Cresskill NJ Police to start using body and dash cameras in 2021
Elmwood Park Police Chief talks about importance of body cameras
Elmwood Park Police Chief Michael Foligno talks about the importance of body cameras on Tuesday, September 15, 2020.
Michael Karas, North Jersey
CRESSKILL – Early next year, all police in the district will wear body cameras and use dash cameras in their patrol cars, which less than a quarter of Bergen County Police Departments were able to accomplish.
Cresskill officers will begin to familiarize themselves with body cameras in November after being trained in the use of on-board cameras. The service has 12 body cameras and seven on-board cameras for 22 agents working in shifts.
Mayor Benedict Romeo said the police department approached him and the borough council to get the equipment.
“It’s a wave of the future and it had to be done, and the chef and deputy chef came to us and recommended it,” Romeo said. “It was something we felt had to be done for the safety of the public and the police department.”
The cameras were first installed in vehicles in February. The ministry did not explain the delay between installation and first use by officers. Cresskill Police Chief Ed Wrixon was unavailable for comment.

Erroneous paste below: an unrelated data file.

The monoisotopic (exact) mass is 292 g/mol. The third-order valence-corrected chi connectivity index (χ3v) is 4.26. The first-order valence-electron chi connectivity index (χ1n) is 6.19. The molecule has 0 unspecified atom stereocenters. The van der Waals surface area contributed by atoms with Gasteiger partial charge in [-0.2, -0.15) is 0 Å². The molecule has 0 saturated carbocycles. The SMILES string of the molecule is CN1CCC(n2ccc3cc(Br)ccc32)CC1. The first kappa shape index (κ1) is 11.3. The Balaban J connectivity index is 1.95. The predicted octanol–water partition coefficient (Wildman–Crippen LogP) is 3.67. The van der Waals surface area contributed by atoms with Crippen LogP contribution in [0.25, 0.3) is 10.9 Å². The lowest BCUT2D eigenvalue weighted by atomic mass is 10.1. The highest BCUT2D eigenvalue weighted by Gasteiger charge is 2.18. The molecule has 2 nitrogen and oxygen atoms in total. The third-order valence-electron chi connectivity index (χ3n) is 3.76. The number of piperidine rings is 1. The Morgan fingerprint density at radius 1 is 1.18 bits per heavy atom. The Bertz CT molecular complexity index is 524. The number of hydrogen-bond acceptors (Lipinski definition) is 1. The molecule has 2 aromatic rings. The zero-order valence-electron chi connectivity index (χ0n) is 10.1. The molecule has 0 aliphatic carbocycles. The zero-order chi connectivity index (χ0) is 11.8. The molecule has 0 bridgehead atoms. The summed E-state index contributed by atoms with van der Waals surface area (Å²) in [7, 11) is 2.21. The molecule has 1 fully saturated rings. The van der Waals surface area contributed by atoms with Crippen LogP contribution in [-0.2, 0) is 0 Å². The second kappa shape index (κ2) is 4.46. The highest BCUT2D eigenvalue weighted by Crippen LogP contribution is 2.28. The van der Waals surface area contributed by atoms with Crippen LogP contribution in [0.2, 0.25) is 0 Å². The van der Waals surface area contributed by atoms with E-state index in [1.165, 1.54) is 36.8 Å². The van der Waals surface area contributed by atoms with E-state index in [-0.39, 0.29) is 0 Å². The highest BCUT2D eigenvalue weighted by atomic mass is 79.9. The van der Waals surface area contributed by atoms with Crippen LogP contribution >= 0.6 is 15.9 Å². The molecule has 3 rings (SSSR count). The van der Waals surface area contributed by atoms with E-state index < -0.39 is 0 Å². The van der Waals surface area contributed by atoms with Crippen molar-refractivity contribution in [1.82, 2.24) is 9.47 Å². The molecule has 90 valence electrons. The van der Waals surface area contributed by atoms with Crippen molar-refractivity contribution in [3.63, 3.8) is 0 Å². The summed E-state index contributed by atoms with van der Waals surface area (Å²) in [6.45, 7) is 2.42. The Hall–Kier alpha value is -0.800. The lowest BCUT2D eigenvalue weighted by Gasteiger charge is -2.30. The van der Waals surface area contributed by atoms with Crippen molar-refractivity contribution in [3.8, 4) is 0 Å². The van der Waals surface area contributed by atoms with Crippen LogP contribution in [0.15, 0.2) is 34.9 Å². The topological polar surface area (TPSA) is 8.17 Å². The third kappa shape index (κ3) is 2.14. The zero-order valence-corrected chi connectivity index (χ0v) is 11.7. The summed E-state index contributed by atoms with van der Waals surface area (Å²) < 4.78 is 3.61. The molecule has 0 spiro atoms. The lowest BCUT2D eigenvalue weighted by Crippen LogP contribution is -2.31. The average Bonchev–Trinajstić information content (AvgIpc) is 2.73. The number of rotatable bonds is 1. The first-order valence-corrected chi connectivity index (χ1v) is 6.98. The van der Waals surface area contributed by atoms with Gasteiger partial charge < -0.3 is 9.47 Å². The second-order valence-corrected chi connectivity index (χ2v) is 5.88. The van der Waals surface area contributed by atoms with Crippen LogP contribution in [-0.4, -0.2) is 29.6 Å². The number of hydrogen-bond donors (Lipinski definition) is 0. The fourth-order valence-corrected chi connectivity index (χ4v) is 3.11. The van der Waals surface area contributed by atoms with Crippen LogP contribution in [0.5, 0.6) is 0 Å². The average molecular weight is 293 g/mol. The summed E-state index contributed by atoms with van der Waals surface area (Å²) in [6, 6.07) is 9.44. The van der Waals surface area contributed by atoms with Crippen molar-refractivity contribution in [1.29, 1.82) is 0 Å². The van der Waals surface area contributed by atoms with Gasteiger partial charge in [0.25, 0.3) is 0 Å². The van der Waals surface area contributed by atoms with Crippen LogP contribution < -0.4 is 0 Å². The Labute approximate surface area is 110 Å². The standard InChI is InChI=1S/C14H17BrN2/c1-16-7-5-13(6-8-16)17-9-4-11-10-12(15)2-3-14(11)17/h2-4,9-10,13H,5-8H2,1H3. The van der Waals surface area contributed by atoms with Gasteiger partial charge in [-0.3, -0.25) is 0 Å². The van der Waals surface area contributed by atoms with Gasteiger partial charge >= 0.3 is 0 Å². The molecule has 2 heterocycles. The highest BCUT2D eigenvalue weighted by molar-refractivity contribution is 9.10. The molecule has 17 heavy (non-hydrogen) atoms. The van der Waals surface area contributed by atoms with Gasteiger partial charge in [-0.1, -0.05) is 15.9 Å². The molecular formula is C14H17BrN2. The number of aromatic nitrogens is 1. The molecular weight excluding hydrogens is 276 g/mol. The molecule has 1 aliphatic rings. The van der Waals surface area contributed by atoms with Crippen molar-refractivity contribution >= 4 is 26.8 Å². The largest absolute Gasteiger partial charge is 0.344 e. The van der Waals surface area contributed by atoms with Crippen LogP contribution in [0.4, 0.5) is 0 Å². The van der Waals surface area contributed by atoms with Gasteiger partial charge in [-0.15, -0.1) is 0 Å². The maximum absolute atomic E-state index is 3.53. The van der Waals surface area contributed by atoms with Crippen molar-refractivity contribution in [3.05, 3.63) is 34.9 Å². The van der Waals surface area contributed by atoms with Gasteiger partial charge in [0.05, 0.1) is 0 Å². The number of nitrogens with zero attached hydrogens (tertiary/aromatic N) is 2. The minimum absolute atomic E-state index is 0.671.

The borough purchased from WatchGuard Video the dashboard cameras, body cameras, two sets of body camera clips for each agent, software to draft the footage of anyone that should not be captured on video, and a contract. of service, for a total cost of $ 124,826.
Cresskill will be among the under half of the state’s 537 law enforcement agencies who give body cameras to some or all of their officers, according to the New Jersey attorney general’s office.
The move comes after Gov. Phil Murphy in October vetoed a bill requiring all uniformed patrol officers to wear body cameras, citing concerns about how police departments would bear the cost. The bill was passed by the Legislature in August as residents demanded greater transparency and accountability in law enforcement following the police murder of Minneapolis resident George Floyd in May .
Acquiring the cameras was a nearly two-year process for Cresskill. Equipment research and testing was carried out in 2018 and 2019 to refine options and supplier selections.
WatchGuard, a Texas-based company, was chosen as the supplier for several reasons: It is a state-contracted supplier, its equipment is used by other law enforcement agencies in the State, including the New Jersey State Police, and its bid was lower than competing bids.
Ricardo Kaulessar is a local reporter for NorthJersey.com. For unlimited access to the most important news from your local community, please subscribe or activate your digital account today.
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